August 1, 2012
by: Janice VanCleave
As a teacher, I enjoyed having people visit my class. It brought out the “ham” in me and I did and said things that even surprised me. Rubbing a balloon on my hair and making my hair stand on ends was not unusual, but climbing on top of my desk sticking the charged balloon to the ceiling was a bit over the top.
What I disliked was the unscheduled visitor with an evaluation sheet in hand. But, I was always prepared. In fact, I had a box filled with materials for fun engaging activities. It was my “Emergency Experiment Box.” When the evaluator unexpectedly arrived, out came the box and the show began.
My teaching abilities were being evaluated during an unexpected visit, so I was prepared to show all my best qualities. I suggest you have an Emergency Experiment Box, and I do recommend including the Energy Ball.
Whatever you put in your box, make sure you know as much about the experiment as possible. The Energy Ball is great for teaching the scientific method. Too often kids memorize the steps of the scientific method, but do not use them on a daily bases. The scientific method is a set of problem solving tools—but every problem does not require using every instrument in the tool box.
I regress, let me get back to using the Energy Ball to fire up your students with or without unexpected guests.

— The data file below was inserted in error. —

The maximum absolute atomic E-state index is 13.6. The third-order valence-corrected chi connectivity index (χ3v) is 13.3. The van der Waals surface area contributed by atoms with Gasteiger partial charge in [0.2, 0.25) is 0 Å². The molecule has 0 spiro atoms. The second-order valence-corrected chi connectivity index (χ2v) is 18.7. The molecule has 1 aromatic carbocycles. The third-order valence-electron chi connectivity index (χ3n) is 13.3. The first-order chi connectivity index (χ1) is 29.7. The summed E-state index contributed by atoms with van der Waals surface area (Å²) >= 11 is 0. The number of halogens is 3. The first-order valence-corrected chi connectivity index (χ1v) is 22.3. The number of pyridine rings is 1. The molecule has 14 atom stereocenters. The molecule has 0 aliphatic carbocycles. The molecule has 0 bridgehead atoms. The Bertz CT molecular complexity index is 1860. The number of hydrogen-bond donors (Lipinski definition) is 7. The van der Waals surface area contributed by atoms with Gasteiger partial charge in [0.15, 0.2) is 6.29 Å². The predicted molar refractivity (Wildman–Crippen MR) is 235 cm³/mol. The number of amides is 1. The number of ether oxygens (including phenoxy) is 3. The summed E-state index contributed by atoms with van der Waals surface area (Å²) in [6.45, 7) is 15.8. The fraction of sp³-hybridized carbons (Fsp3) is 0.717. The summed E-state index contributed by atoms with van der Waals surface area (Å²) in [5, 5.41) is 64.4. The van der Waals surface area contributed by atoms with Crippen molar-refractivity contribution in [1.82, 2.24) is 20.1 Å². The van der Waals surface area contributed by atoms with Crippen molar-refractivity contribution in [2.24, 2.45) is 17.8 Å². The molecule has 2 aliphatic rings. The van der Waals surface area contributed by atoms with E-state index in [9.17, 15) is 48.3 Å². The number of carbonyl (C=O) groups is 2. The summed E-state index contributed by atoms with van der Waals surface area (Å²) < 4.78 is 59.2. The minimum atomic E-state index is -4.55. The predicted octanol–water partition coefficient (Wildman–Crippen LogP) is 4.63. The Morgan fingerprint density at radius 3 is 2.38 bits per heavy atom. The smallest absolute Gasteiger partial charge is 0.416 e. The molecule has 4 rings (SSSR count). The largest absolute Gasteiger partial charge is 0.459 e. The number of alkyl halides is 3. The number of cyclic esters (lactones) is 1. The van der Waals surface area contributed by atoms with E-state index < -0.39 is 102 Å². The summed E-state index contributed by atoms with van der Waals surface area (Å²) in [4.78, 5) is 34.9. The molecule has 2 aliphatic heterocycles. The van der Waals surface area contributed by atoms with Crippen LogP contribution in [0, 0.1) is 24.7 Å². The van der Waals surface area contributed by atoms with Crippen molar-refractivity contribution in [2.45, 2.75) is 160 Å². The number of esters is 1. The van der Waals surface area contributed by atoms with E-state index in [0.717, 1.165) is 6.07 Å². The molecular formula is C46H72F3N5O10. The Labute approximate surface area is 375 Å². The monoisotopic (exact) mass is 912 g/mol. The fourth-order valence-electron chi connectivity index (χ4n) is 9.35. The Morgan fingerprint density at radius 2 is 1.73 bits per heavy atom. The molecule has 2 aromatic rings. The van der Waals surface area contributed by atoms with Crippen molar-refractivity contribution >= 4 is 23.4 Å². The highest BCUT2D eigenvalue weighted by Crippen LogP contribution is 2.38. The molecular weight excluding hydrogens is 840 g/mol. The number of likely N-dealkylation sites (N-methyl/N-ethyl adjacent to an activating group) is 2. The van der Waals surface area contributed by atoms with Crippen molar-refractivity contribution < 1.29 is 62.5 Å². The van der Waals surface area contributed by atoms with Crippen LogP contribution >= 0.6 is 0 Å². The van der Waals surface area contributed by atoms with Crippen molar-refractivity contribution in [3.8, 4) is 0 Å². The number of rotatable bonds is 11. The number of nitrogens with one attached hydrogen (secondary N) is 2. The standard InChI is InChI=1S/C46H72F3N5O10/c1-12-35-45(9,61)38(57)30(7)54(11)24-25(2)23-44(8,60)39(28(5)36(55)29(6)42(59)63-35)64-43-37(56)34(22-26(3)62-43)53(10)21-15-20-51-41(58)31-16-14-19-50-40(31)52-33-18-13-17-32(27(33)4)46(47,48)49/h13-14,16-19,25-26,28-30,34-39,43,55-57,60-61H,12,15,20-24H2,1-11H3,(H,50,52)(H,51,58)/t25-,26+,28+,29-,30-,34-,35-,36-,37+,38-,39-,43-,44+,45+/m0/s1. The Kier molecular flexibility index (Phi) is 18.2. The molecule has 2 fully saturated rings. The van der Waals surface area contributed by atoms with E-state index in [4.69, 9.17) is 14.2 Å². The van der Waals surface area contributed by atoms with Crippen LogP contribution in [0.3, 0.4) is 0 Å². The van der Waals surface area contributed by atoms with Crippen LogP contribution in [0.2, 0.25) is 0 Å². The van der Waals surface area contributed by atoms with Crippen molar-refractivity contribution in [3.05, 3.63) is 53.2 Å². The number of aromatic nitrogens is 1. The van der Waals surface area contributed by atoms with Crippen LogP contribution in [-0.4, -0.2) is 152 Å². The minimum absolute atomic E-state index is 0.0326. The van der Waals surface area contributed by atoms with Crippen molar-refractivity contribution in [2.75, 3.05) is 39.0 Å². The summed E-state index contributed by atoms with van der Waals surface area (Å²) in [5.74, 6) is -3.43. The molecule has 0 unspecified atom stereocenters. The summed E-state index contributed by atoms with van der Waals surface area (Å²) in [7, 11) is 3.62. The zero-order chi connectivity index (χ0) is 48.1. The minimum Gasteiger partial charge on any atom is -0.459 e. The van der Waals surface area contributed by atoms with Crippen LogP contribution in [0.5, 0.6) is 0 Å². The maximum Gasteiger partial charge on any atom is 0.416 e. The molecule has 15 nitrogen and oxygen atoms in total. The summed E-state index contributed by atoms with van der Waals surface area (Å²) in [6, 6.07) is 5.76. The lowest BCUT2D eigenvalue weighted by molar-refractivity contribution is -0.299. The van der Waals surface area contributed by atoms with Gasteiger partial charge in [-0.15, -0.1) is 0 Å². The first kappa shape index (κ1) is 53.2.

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7 Comments | Elementary level, energy, experiments, Middle School level | Tagged: closed circuits, electricity, open circuits, parent friendly, PBL, phenomenon based learning, phenomenon-based science, science | Permalink
Posted by Tami O'Connor
December 30, 2009
by: Sarah Brandt
The uniquely entertaining energy ball is a fun way to demonstrate open and closed circuits, as well for prompting discussions on conductivity. The following activities are perfect to use in elementary and middle school grades first exploring electricity and circuits.
When both sensors on the ball are touched and a complete circuit is formed, the ball flashes a red light and buzzes.
What makes the energy ball work?
Inside the energy ball is a simple circuit that is completely self-contained. By touching both sensors, the circuit is completed by electrons flowing through your body or another conductive material such as a paper clip. Materials that activate the energy ball
are good conductors, meaning they pass electrons easily. Materials that do not activate the energy ball are poor conductors (or insulators), meaning they do not pass electrons easily. Read the rest of this entry »
4 Comments | Elementary level, energy, experiments, Middle School level | Tagged: closed circuits, electricity, open circuits, phenomenon based learning, STEM | Permalink
Posted by Tami O'Connor